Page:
So at this point, the brothers are evenly matched. But not for long. Ignazio’s wife worked for some years too as the kids got older. They had family living in the same apartment complex who could keep an eye on them. They bought their apartment when it went up for sale; they accrued a nest egg. Regular raises and a new national healthcare system solidified these gains. One of Ignazio’s kids went to the local university, which was free to attend, except for fees and living expenses. He got a degree. In Italy, homeowners don’t pay real estate taxes on their primary dwelling. In general, Ignazio and his family were part of the general rise in the standard of living for most Europeans. He retired with most of his pre-retirement income, and was able to help his kids out.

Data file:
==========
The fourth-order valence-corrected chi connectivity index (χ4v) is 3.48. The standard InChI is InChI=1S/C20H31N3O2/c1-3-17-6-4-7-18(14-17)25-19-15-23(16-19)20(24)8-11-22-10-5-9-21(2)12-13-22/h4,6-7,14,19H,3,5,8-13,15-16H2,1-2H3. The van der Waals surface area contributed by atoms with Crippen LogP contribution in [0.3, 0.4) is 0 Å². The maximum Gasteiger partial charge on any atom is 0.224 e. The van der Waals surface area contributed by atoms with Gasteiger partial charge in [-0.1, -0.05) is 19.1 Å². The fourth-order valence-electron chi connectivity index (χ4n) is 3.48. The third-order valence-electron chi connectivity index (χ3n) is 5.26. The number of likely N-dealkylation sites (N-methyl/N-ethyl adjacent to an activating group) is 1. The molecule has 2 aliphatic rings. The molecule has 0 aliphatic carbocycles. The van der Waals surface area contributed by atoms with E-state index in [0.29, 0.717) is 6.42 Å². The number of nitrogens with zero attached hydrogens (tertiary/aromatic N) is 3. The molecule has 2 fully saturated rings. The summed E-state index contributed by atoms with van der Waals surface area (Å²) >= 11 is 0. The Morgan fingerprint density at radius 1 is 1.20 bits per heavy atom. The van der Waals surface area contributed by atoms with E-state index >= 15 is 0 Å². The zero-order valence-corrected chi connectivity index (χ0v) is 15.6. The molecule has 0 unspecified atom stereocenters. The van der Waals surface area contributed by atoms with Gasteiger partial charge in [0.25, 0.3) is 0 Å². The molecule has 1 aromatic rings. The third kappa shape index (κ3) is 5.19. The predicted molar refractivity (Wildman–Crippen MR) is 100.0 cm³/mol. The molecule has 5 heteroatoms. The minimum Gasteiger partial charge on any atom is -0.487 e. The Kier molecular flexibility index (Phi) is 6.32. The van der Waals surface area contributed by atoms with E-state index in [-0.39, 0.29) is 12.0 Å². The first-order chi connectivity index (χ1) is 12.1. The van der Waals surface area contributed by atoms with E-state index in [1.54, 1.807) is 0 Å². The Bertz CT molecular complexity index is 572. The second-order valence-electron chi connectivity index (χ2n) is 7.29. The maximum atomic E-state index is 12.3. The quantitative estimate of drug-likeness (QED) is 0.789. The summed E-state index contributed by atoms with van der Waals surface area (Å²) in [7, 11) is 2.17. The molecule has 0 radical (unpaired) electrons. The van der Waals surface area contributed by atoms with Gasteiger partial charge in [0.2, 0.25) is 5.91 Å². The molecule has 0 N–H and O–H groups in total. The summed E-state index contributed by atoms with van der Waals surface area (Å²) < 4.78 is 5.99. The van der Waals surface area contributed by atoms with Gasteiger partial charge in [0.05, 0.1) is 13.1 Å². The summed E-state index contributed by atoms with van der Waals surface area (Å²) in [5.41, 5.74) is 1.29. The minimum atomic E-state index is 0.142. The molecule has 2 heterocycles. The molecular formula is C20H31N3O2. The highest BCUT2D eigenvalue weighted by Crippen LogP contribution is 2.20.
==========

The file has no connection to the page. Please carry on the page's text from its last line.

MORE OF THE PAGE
My uncle Ignazio and his wife Elena, Palermo, 2003

Meanwhile, Nuccio saw his wages stagnate, like a lot of American workers did. The new cars became nearly unaffordable. My sister and I did go to college, but we went to the city university because our parents couldn’t afford to send us away Nuccio actually was subjected to a salary cut while the family-owned company he worked for sold its Soho headquarters for millions; he was eventually forced out and retired on Social Security with a small nest egg. It was a humiliating end to a lifetime of work. My parents sold their house in Staten Island and moved to a much cheaper one in the Poconos. Still, they had to pay hefty real estate taxes, largely because of the decentralized way schools are funded in the U.S. Life for my parents was much more of a struggle than it was for his brother, in general.

My father and me during a FaceTime session last year

Ignazio was part of Italy’s highly rated national healthcare system. Nuccio and his wife got Medicare, which they had to supplement with Part B insurance. My father, dutiful as always, was left paying a huge hospital bill for my mother’s terminal stay,